Race day dawned early with hubby’s 5k at 7am. Thankfully all three kids were pleasant about getting up when it’s still dark out, waiting for the fireworks at the start, and cheering dad on louder than anyone else when he crossed the finish line. Then to the kid’s races. And the waiting, and waiting, and waiting. Little did we know that the races are held youngest-to-oldest, and it would be hours before even Morgan would run. It didn’t fare well for anyone’s mood except Morgan (who made friends with almost all of the 1000+ kids there), but we plastered smiles on our faces and rallied the team over and over again until it was finally time for the 400 yard dash. Morgan kept up with the front of the pack, pumping those little arms and legs, and crossed the finish with the biggest smile I’ve ever seen.

For the one-mile race, we lined Justin and Melly up with a huge crowd of tweens at the back of the pack, not wanting them to get trampled by those who may be faster. At the sound of the horn, they all took off, and Justin blazed through like a triple-crown horse, passing kid after kid, closing the gap. The leader couldn’t be caught, but finishing in 7 minutes made my son faster than I’d ever realized. And Melanie, with a perfect 9:09, exactly the pace I’d been training at for my half marathon. I can’t explain the love, the tears, and the pride I felt that day for all three of them.

Now with the races over, I’m so thankful that my children came with me to share my passion, even for a day. I told them all that they never have to run again if they don’t want to, thinking maybe Justin would change his mind (after all, the kid’s FAST!) Or maybe Melanie, with her steady pace and drive. But Justin insists that being outside for him is only fun if he’s on his bike. And Melanie spoke up to say “Mom, I really just want to ride horses.”

It’s my little Morgan, 9 years old now, who joins me for a run. We check her sugar levels before we head out, and take a smaller route in case she needs to get back to the house quickly. She runs 1-2 miles with us, and her goal is to join me in a 5k before the year is up. I’m still a little paranoid. Racing with her will probably mean learning to run with a backpack for all of her emergency supplies. But she’s happy, healthy, and we’re all learning that diabetes doesn’t need to slow her down one bit.

Justin and I have found a way to get our mother-son time together too. He comes with me on my longer runs, he just rides alongside on his bike. He actually chooses to pedal slowly and match my pace, and I’m actually finding that I am interested in some of these crazy tangents that he gets himself on. For that hour you’d never know he has any challenges, socially or emotionally. We’re just mother and son, talking, laughing, enjoying the day together. And we signed Melanie up for horseback riding. And she’s damned good at it. And I’m so proud.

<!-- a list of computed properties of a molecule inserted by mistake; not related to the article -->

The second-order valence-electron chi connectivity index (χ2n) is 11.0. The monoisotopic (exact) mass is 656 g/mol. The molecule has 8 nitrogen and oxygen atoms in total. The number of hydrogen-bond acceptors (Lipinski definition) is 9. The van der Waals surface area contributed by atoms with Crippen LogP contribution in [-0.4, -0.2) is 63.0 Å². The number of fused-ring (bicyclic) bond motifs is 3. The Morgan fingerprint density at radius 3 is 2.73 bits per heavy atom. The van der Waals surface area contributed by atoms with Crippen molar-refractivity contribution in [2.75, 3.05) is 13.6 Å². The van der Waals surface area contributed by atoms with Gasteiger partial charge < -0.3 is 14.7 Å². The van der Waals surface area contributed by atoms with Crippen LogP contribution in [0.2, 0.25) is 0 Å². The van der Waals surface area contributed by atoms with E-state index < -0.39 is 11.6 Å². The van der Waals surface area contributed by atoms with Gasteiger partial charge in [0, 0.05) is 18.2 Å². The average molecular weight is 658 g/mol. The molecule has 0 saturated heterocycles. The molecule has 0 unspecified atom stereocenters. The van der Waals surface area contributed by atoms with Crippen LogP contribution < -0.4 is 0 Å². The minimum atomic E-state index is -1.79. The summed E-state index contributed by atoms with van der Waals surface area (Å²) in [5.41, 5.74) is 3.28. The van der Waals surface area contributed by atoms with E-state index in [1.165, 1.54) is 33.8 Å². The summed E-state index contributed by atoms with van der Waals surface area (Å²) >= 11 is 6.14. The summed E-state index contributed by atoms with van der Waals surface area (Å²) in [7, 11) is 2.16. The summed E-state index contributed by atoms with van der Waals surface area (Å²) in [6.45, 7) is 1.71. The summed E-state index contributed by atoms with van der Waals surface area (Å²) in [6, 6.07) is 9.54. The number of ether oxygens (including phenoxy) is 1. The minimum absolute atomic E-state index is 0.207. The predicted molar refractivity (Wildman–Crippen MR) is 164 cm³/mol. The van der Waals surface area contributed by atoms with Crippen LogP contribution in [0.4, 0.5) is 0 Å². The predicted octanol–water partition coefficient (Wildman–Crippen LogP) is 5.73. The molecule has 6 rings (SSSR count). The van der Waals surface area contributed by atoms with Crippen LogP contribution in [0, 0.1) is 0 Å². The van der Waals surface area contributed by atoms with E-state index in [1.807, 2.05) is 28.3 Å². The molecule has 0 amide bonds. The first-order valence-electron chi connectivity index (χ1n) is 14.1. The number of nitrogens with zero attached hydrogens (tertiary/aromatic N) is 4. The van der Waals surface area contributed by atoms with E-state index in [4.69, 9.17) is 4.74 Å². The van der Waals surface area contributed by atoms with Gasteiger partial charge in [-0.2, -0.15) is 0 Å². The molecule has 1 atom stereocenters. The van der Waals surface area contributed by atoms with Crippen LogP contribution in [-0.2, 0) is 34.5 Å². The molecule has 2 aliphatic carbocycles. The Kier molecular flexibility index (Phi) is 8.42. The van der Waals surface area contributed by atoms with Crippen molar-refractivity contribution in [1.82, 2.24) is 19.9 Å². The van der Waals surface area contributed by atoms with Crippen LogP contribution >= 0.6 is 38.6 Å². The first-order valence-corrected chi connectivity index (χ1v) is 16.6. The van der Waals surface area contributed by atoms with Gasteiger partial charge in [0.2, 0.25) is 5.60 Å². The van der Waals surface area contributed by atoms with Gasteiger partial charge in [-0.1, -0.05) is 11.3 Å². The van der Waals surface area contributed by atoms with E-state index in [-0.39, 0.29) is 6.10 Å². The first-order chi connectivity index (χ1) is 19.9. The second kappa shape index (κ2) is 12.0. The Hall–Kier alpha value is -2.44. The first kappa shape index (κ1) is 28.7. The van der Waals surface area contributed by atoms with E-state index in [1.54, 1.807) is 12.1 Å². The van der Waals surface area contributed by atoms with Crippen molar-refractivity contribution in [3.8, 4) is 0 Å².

Written by

Tracy is a certified personal trainer with the National Academy of Sports Medicine. She’s employed by a major fitness footwear retailer as a Regional Product and Sales Trainer. By working in what she considers to be “as close to a dream job as you can get,” Tracy gets to travel the east coast while educating her co-workers and potential clients on the benefits of embracing a healthy lifestyle.

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10 Responses to "Tracy: Final Round – Body and Soul"

  1. Heather gaber says:

    Tracy, you are an AMAZING writer. You truly deserve this. Every time I read one of your columns I can’t stop until the end, even than I want more. Great, great job.

  2. Karen says:

    This brought tears to my eyes!! You are an incredible Mom and your kids are also incredible. I have enjoyed the times that I saw them and the times I spent with you. You are an incredible writer and I think you should do more of it!!!

  3. Leslie says:

    I agree with Karen!! This made me emotional!! You are a fantastic writer and I think that any magazine would benefit from your insight and honesty!!! You are an amazing woman!!!

  4. Paul Lucia says:

    Excellent writing and joyful story.

  5. Thanks everyone for your support and kind words!!! I’m in the lead (so far!) but second place is so close behind me, so please keep spreading the word so I can win this one!

  6. julie says:

    Tracy, I always describe you as the woman that can do anything she wants and always succeeds at what she loves. You have proved me right again. You inspire me to run and stick to it when life throws me a lemon. Miss ya girl!!
    <3 Julie T

  7. Gail M says:

    Touching story from start to finish. Thanks for the great read!

  8. Terry Cornick says:

    Tracy….I love that you see your special-needs kids as kids with unlimited potential and that you give them opportunities to explore what their potential is. The sky’s the limit! Way-ta-go Mom :-)

  9. Judy Thurston says:

    T! You are a winner in my eyes no matter what!!!! Great job!!! Love you!!! Mom!